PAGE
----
At midnight tonight UCLA Medical Center will go live with CareConnect, their name for their implementation of the Epic electronic health record. With this, four of the five University of California Medical Centers (Davis, San Diego, San Francisco, and Los Angeles) will have the same EHR infrastructure.
A handful of us from San Francisco, including my colleagues Carolyn Jasik, Ellen Weber, David Robinowitz, and I, are spending four days here helping support their clinicians and their go-live team. The two institutions have a lot in common, and several physicians from UCLA visited UCSF during our go-live to provide support and meet with our leadership team. It will be fascinating to see the similarities and differences in our respective builds and in how the clinicians work through their first days with the system.
We’ve been live on Epic now for a little over 1 month. Our newly-minted interns started work on June 21st and a flock of new upper-year resident physicians and fellows began July 1st. One of the most enjoyable aspects of practice at UCSF is the phenomenal quality of students and trainees we attract, and as hoped, our new trainees have taken to the EHR and computerized provider order entry especially smoothly. In some respects they are more comfortable with the workflows than the senior trainees who directly supervise them because the new arrivals have no prior expectations from how things at UCSF used to work. We also have the advantage that something like one-third of our new trainees come from a hospital system that was itself an Epic customer.
Total call volume to our “provider” (physician, NP, and PA) and general help desks, starting with the go-live date.
The interaction between Epic CPOE and our lab and radiology systems continue to have some challenging wrinkles. Epic offers an integrated laboratory system called “Beaker” and a radiology system called “Radiant”. (Epic likes to give cute names to its software components) For reasons of project scope among others, we chose to stay with Sunquest and IDX/Rad for lab and radiology (respectively) for the time being. Although these are each leading systems and widely used elsewhere, the workflow integration between Epic and these ‘outside’ systems remains a work in progress in edge-case scenarios.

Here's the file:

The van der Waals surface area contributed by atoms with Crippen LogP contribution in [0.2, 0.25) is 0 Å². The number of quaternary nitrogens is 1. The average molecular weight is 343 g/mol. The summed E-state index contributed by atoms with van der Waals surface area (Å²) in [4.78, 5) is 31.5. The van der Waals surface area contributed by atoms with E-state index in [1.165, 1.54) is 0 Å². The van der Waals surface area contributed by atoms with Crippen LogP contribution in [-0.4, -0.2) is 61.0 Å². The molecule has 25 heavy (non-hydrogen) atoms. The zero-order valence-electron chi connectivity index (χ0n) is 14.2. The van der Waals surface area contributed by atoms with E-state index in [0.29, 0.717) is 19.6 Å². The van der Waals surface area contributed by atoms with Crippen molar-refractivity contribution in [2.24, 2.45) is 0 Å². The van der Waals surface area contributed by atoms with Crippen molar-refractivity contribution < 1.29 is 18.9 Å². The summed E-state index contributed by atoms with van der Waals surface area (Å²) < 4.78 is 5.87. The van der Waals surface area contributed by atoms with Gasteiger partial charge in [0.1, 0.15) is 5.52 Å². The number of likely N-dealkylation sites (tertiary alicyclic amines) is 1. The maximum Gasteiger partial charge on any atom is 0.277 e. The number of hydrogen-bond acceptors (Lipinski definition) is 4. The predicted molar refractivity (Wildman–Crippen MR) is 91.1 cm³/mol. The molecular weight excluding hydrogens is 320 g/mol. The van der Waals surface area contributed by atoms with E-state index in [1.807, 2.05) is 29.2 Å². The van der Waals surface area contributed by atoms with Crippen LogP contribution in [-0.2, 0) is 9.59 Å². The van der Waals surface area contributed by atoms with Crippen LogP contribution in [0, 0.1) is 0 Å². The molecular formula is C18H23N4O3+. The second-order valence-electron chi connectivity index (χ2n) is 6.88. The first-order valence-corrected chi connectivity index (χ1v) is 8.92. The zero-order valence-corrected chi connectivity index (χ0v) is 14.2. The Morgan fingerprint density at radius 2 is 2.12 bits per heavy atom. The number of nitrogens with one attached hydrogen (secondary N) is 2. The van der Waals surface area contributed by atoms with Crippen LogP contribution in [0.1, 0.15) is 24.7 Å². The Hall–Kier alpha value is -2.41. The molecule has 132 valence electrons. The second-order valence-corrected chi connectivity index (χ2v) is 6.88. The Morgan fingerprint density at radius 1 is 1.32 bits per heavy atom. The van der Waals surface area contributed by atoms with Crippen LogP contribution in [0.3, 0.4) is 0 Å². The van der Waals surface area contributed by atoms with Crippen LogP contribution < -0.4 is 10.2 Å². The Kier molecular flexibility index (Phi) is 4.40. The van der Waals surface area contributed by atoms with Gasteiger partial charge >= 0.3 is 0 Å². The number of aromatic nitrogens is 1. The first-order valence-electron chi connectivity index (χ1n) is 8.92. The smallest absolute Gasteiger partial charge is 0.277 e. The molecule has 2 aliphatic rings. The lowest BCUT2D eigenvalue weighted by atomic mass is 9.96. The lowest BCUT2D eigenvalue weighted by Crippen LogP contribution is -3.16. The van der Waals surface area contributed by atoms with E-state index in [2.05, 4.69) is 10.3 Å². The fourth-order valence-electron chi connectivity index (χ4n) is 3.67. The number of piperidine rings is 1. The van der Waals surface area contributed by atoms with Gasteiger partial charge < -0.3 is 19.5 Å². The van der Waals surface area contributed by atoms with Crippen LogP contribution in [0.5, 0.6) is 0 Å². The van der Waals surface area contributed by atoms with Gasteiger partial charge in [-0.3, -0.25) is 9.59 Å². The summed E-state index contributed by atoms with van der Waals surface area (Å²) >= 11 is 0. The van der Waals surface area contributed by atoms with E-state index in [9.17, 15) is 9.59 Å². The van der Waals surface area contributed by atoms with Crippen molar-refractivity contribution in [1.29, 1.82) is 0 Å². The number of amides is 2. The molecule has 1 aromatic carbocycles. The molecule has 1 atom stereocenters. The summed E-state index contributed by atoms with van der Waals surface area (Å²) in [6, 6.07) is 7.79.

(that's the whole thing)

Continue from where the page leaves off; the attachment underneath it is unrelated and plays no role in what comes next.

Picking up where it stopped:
The only workflow to date we’ve backed out of is using Epic to satisfy the CMS requirement for an attending physician to document their face-to-face evaluation of an inpatient to qualify them for home care. We built this in Epic as an ‘order’ with all the required elements, and the Case Manager could tee this up (‘pend’ it in Epic jargon) for the attending’s review and signature. For reasons of workflow and the competition for attention, we’ve backed off on having this be electronic for now and reverted to the paper form.
I wear a Fitbit digital pedometer, a gadget my colleague Dr Aaron Neinstein wrote about recently. Below is what our EHR go-live night looked like in terms of footwork, with the “T minus 2 hour” midnight mark at far left, and “T plus 22 hours” at far right. Fitbit’s online graph insists on displaying calendar days so the afternoon and evening run-up to the go-live does not show here. The stretch of inactivity at midday is me getting some sleep.